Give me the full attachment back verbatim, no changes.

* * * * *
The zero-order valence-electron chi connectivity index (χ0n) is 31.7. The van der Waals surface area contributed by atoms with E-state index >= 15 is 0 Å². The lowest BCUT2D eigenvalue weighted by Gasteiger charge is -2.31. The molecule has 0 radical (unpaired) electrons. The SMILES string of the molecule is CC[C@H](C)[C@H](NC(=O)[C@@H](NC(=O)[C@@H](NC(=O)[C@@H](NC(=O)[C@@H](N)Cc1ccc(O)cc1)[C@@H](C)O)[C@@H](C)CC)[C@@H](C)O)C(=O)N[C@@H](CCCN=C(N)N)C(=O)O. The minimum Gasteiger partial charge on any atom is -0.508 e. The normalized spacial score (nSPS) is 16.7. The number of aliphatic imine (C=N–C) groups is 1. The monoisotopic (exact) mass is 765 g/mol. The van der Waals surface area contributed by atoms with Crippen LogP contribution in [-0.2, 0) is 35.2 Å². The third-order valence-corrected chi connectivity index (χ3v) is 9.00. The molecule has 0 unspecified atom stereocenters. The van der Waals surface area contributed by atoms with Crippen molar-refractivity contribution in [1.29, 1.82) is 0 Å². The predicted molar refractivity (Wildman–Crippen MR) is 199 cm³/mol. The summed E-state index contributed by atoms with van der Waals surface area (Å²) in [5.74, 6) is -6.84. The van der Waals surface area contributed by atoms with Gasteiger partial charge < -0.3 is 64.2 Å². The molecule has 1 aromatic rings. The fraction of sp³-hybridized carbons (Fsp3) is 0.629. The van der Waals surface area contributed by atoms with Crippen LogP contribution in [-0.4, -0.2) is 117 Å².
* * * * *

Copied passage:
The zero-order valence-electron chi connectivity index (χ0n) is 31.7. The van der Waals surface area contributed by atoms with E-state index >= 15 is 0 Å². The lowest BCUT2D eigenvalue weighted by Gasteiger charge is -2.31. The molecule has 0 radical (unpaired) electrons. The SMILES string of the molecule is CC[C@H](C)[C@H](NC(=O)[C@@H](NC(=O)[C@@H](NC(=O)[C@@H](NC(=O)[C@@H](N)Cc1ccc(O)cc1)[C@@H](C)O)[C@@H](C)CC)[C@@H](C)O)C(=O)N[C@@H](CCCN=C(N)N)C(=O)O. The minimum Gasteiger partial charge on any atom is -0.508 e. The normalized spacial score (nSPS) is 16.7. The number of aliphatic imine (C=N–C) groups is 1. The monoisotopic (exact) mass is 765 g/mol. The van der Waals surface area contributed by atoms with Crippen LogP contribution in [-0.2, 0) is 35.2 Å². The third-order valence-corrected chi connectivity index (χ3v) is 9.00. The molecule has 0 unspecified atom stereocenters. The van der Waals surface area contributed by atoms with Crippen molar-refractivity contribution in [1.29, 1.82) is 0 Å². The predicted molar refractivity (Wildman–Crippen MR) is 199 cm³/mol. The summed E-state index contributed by atoms with van der Waals surface area (Å²) in [5.74, 6) is -6.84. The van der Waals surface area contributed by atoms with Gasteiger partial charge < -0.3 is 64.2 Å². The molecule has 1 aromatic rings. The fraction of sp³-hybridized carbons (Fsp3) is 0.629. The van der Waals surface area contributed by atoms with Crippen LogP contribution in [-0.4, -0.2) is 117 Å².